SALT LAKE CITY — A state lawmaker who is proposing a restrictive illegal immigration bill says there is more that he and backers of the Utah Compact see eye to eye on than divides them.
Even so, Rep. Stephen Sandstrom, R-Orem, says he has "every intention" to move ahead with his legislation that would require police to ask about immigration status of anyone they stop if they have "reasonable suspicion" the person is in the country illegally.
"I think my bill is a measured approach and I don't see any reason why it couldn't fit within the context of what the compact is trying to get at," he said.
Meantime, the Utah Minuteman Project says it too largely agrees with the document's principles, but then goes on to blast those who signed it, referring to them as "amnesty mongers."
"Unfortunately, were those who comprise the Utah Compact honest about their intent (pro-illegal alien, pro-amnesty, and anti-law enforcement relative to the illegal invasion), every mention of the term 'immigrant' in their statement would read 'illegal alien,' " Minuteman Chairman Eli Cawley wrote in a news release Monday.
"The issue is cheap illegal alien labor and church membership, and everyone knows it."
Last Thursday, several business, political and community leaders unveiled what they see as a more humane and compassionate approach to immigration reform. The Utah Compact outlines five guiding principles, including urging a federal solution and keeping families together. Signers include Utah Attorney General Mark Shurtleff, Bishop John Wester of the Salt Lake Catholic Diocese, Salt Lake City Mayor Ralph Becker, former Gov. Olene Walker and former U.S. Sen. Jake Garn. Salt Lake Police Chief Chris Burbank added his name to the list Monday.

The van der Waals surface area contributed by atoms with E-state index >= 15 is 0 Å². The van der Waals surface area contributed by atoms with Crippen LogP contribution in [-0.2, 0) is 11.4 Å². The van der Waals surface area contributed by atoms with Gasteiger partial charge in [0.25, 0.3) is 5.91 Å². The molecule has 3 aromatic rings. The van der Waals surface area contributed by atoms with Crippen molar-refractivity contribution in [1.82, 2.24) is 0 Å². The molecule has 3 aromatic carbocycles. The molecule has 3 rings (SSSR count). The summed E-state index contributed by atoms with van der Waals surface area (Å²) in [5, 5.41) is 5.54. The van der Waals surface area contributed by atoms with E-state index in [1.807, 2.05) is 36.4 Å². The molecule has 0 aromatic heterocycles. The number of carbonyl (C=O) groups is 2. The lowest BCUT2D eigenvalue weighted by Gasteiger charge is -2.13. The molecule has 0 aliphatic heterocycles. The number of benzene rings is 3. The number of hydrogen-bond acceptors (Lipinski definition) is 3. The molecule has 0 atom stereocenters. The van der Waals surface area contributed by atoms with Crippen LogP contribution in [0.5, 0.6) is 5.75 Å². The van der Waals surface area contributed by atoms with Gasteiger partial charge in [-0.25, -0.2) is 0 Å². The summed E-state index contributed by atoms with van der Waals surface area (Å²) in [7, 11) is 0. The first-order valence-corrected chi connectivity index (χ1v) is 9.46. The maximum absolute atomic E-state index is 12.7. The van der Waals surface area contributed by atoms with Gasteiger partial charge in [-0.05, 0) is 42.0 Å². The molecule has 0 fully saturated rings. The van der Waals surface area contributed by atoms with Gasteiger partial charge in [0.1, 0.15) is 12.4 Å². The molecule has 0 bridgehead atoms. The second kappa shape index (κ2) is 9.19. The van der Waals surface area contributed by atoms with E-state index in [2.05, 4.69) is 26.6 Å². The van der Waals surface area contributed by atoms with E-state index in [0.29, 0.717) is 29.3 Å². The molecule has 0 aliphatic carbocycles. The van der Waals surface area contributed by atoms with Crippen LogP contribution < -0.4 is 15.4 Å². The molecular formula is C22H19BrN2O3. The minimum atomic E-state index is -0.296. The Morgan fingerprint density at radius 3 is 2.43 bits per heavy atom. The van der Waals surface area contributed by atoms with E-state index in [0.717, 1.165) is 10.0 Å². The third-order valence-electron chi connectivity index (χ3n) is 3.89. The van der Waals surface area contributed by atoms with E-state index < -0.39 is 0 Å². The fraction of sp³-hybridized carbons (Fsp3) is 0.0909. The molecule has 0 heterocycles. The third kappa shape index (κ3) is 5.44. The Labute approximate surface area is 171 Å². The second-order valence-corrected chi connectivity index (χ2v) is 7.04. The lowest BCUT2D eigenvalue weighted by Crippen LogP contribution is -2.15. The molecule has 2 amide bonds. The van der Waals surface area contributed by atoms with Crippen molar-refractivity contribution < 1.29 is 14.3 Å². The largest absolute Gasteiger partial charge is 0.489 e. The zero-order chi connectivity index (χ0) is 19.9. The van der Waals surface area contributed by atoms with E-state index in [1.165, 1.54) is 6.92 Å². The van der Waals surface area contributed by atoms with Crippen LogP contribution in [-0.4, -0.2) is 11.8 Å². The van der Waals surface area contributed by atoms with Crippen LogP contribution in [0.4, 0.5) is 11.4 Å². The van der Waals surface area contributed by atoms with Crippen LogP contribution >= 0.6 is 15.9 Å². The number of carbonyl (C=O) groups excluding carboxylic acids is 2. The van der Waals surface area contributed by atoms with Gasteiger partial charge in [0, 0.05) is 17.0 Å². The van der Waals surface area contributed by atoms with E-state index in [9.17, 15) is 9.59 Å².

The Church of Jesus Christ of Latter-day Saints issued a subsequent statement of support of support that, in part, calls for public officials to "create and administer laws that reflect the best of our aspirations as a just and caring society."
Last week, Sandstrom called the compact a direct jab at his bill.
In a news release Monday, he took a more conciliatory tone, saying he is "encouraged" by the efforts of influential community members to join the illegal immigration debate and that he supports the LDS Church statement. But he would not go so far as to sign the compact "because I think there are some ulterior motives by some of the people involved to derail my bill."
At a news conference last Friday, local Hispanic leaders welcomed the document, but some said while the church support "makes it more powerful," LDS leaders should have signed it.
"You have to see it as a mountain," said Archie Archuleta, chairman of the Utah Coalition of LaRaza, adding the LDS Church is taking steps to reach the top. "The moral high ground is still being climbed by some groups."
Cawley calls the document a "pre-emptive strike" to Sandstrom's proposal.
"Those individuals and groups whose political agenda is informed by the greed for using cheap illegal labor and putting illegal derrieres in church pews are rightfully alarmed that the voice of the citizens of Utah relative to the illegal alien invasion will finally be realized by their elected representatives," he said.
Burbank, who has resisted laws that direct local police to enforce immigration laws, said the declaration is a way for the silent majority to weigh in on the immigration debate.
"The Utah Compact now provides an avenue for individuals to add their voice to the call for rational, reasonable discussion, hopefully in a manner lawmakers will recognize," he said.
But several state lawmakers have said they doubt it will figure heavily into the debate on the dozen or so immigration bills the Utah Legislature will consider in January.
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